According to the Bible, “doubting” Thomas, who was one of the 12 apostles of Jesus, reacted to reports of the resurrection with disbelief. He required proof, and he was not convinced until his demand to poke his finger into Jesus’ wounds for verification was satisfied. After the probing, Jesus said to Thomas, “Because you have seen me, you believe, blessed are they that have not seen and yet have believed.” This biblical story captures the essence of a new discovery about religious disbelief published in tomorrow’s edition of the journal Science.
Psychologists William Gervais and Ara Norenzayan, at the University of British Columbia in Vancouver, set out to determine whether or not critical thinking promotes religious disbelief. Their cleaver experiments show that this is indeed true, and the results illuminate how our two minds — one analytical and the other intuitive — compete in reaching a decision about what we believe.
But before we risk launching off on another crusade of science against religion, a bit of background will be helpful. Pascal Boyer, at the Departments of Psychology and Anthropology at Washington University in St. Louis, argued in an essay published in Nature in 2008 that religious thinking is an inescapable property emerging from the human cognitive system, but that “disbelief is generally the result of deliberate, effortful work against our natural cognitive dispositions.” This is why atheists will never predominate, he argues.
Jonathan Evans, at the Centre for Thinking and Language at the University of Plymouth in England, argues that when it comes to belief, we in fact have two minds — that is, two distinct cognitive systems in our brain that contribute to belief. The first cognitive system is an evolutionarily ancient one, shared with animals, that runs on instinct and intuition. The second cognitive process is an evolutionarily recent invention, unique to humans, that permits abstract reasoning. Somehow, these two minds have to come to terms. In fact, Evans argues, our two minds constantly battle for attention in our decision-making process, and functional brain imaging provides evidence that different regions of our cerebral cortex are involved in either analytical reasoning or intuition.
A prime example of the more ancient cognitive system at work is President George Bush, who famously relied on his “gut instinct” to guide his decision-making process. Albert Einstein, the epitome of rational, analytical thinking, exemplifies the other cognitive system. Both men, incidentally, spoke publicly and frequently of their belief in God, although their religious concepts differed in more fundamental ways than even the Christian and Jewish traditions that separated them. “Science without religion is lame, religion without science is blind,” Einstein concluded. In a subtle way, Einstein’s pithy remark seems to recognize the internal struggle between reason and intuition that wrestle out our individual beliefs.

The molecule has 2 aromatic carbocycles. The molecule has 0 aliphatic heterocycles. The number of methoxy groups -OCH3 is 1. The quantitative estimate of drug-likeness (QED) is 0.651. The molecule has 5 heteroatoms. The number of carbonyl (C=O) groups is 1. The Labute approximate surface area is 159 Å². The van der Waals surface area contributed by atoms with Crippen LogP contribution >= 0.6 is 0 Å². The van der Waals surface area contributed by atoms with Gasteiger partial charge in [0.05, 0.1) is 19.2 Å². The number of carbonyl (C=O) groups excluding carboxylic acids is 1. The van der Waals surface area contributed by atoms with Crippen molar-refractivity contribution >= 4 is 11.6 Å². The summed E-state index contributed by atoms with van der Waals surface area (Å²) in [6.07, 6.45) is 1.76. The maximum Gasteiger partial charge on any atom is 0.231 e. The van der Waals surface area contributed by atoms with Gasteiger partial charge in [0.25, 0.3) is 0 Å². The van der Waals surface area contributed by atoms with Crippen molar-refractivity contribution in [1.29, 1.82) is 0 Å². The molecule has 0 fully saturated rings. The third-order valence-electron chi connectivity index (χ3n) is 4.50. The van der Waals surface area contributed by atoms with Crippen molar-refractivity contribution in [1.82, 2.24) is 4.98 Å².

All of this is great fodder for philosophers, but how to design a scientific experiment to answer the question, going back to the Apostle Thomas and even earlier, of whether logical thinking and analysis promotes disbelief in religion?
Gervais’ and Norenzayan’s first experiment tested the idea that analytical thinkers tend to be less religious. They recruited 179 Canadian undergraduates and gave them analytic thinking tests, followed by a survey to gauge their religious disbelief. As expected, the results showed that higher scores in analytical thinking correlated with greater religious disbelief. But this is just a correlation.
To test for a causal relationship between analytical thinking and religious disbelief, the researchers devised four different ways to promote analytic thinking and then surveyed the students to see if their religious disbelief had increased by the interventions that boosted critical thinking. Varieties of these interventions had already been shown in previous psychological studies to elevate critical thinking measurably on tests of reasoning. In one intervention, when people are shown a visual image that suggests critical thinking (for example, Rodin’s sculpture “The Thinker,” seated head-in-hand, pondering) just before taking a test of analytic reasoning, their performance on the test increases measurably. Subconscious suggestion about thinking apparently gets the cognitive juices flowing and suppresses intuitive processes. The researchers confirmed this effect but also found that the self-reported religious disbelief also increased compared with subjects shown a different image before being tested that did not suggest critical thinking.
The same result was found after boosting critical reasoning in three other ways known to stimulate logical reasoning and improve performance on reasoning tests. This included having subjects rearrange jumbles of words into a meaningful phrase, for example. When the list of words connoted thought (for example, “think, reason, analyze, ponder, rational,” as opposed to control lists like “hammer, shoes, jump, retrace, brown”), manipulating the thought-provoking words improved performance on a subsequent analytic thinking task and also increased religious disbelief significantly.
Belief is a fascinating and difficult subject of study for neuroscientists, psychologists, and theologians. These new findings provide new understanding of the different cognitive strategies that are associated with religious belief, but Norenzayan cautions, “Analytic thinking is only one of several factors that contribute to disbelief. Belief and disbelief are complex phenomena that have multiple causes. We have identified just one factor in these studies.”
Furthermore, one should not consider either cognitive strategy superior to the other. “Both intuitive and analytic thinking are useful ways of thinking about the world; they both have their costs and benefits,” he says.